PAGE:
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Should teachers cut back on homework?

posted Jan 19, 2016, 9:56 AM by Makenna Beesley

            One of the most common complaints from students always seems to be about homework. Whether it’s the vast amount of homework in one subject, or homework in five different subjects, students always seem to be overwhelmed with the amount of homework teachers give them. It’s hard to get three or more hours of homework done, especially if you have a job or are in sports. Students may have to stay up late at night or wake up early just to finish assignments, which then makes it tough to focus from the lack of sleep.

According to a recent survey of teachers conducted by the University of Phoenix College of Education, high school students can get up to 17.5 hours of homework per week. Homework has changed from when the older generation was in school. According to the University of Phoenix, homework is geared more toward real-world learning and career preparation, which is good, but the amount given still tends to overwhelm students.  

In my opinion, this is way too much homework. If students are playing a sport that has practice every day until 6 or 7 p.m., and then they have three hours of homework, they won’t be done until 10, not including time to eat, shower, or socialize with family or friends.

High school students also like to procrastinate. They like to watch TV or Netflix, or be on their phones. So, if students had sports practice, did three hours of homework, ate supper, and were on their phone for two hours, that means they would be up until at least midnight or 1 a.m.  With school starting at 8 a.m., and students getting up around 7 to get ready for school, that only allows for six hours of sleep. It is recommended that teenagers get around 9.5 hours of sleep, but due to schedules like this, most students get seven hours or less, according to the Nationwide Children’s Hospital. With this amount of sleep, it gets hard to focus on school, and easier to fall asleep in class.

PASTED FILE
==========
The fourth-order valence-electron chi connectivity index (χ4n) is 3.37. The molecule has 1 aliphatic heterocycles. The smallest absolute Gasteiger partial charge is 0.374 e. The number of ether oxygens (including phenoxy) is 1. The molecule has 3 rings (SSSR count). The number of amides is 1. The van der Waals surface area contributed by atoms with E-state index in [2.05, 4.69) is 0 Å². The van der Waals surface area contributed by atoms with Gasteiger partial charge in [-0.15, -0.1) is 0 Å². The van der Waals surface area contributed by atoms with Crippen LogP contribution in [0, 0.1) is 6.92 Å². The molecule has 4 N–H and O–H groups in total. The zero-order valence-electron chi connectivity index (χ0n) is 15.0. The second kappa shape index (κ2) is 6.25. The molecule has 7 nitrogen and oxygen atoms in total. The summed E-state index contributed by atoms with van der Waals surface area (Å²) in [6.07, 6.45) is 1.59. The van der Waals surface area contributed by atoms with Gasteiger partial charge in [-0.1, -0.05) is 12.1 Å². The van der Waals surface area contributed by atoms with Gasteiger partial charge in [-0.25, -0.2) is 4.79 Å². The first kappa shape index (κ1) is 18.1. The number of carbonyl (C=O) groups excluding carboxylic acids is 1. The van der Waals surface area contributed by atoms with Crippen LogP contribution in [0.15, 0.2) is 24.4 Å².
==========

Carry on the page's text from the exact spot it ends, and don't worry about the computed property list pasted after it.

I think that teachers should cut back on the amount of homework they give their students. Yes, homework helps the teacher gauge the progress of their students and is practice for the tests, but there is way too much homework given to teenagers who need sleep to learn.


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